Bayeaux Tapestry Detail B by Anonymous


Bayeaux Tapestry Detail B



Ref GM306
Type Fine Art Print
Image Size 20" x 14" (50 x 35 cm)
Price Add to basket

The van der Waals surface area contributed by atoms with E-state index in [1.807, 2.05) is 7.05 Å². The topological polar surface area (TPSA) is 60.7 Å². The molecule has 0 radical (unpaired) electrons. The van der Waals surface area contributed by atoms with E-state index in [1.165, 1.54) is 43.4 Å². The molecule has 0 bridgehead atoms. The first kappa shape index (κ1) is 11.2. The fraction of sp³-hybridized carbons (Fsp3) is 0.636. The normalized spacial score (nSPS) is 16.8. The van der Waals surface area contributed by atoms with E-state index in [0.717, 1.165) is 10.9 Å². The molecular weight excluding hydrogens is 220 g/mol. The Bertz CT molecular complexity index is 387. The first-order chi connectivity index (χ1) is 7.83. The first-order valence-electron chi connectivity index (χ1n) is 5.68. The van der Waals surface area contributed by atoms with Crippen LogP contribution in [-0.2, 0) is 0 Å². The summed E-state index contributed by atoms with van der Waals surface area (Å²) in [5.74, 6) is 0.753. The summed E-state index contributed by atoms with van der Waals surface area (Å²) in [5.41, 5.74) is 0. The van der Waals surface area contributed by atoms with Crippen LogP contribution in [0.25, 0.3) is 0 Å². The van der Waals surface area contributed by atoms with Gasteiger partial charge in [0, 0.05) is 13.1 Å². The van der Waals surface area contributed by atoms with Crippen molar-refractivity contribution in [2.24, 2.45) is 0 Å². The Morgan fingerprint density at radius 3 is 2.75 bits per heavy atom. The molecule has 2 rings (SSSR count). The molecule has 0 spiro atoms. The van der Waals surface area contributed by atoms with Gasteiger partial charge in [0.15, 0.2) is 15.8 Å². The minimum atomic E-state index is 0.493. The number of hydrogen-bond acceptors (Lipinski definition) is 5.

This section of the Bayeux Tapestry depicts the ships of William the Conqueror crossing the English Channel as he set out to invade England in 1066. A fragment may be seen of the Latin narrative for the scene, which reads: “Hic Willelm Dux in magno navigio mare transivit et venit ad Pevenesae.” This may be translated as follows: “Here, Duke William crossed the sea in a great ship, and came to Pevensey.” The boats pictured in the upper half of the scene are smaller than those in the lower half: this is a fascinating use of perspective, which was uncommon in European art until centuries later. The Bayeux Tapestry is an internationally renowned portrayal of one of the most important events in British history, a breathtakingly intricate work of art 230 feet in length. It should be noted that it is not technically a tapestry, but an embroidery: it was stitched, not woven. French tradition holds that the piece was designed and commissioned by William’s queen, Matilda, and created by the ladies of her court. Contemporary scholars, however, believe that it was made at the behest of Bishop Odo, William’s half-brother, who was created Earl of Kent shortly after the Norman Conquest and became one of the key figures in the new administration. If this is the case, it would have been stitched by local Anglo-Saxon seamstresses, possibly nuns: in a ruthless act of humiliation, it seems the English were forced to create the record of their own defeat. The history of the Tapestry after its completion was initially uneventful. Transferred to Bayeux at some point in the late eleventh century, it was to remain in the town’s Church of Notre Dame for around seven hundred years, displayed only once annually. Yet in 1792, with France in revolutionary turmoil, the tapestry was saved from destruction only by a quick-thinking lawyer, who rescued it from townspeople seeking cloth to cover their wagons. In 1803 Napoleon transferred the Tapestry to Paris in order to provide inspiration for his planned invasion of England; the twentieth century proved no less lively, as desperate measures were taken to preserve the work from the wars that ravaged Europe. These efforts proved successful: as can be seen from this stunning print, the Bayeux Tapestry survives in excellent condition, and is on permanent display in a museum in central Bayeux.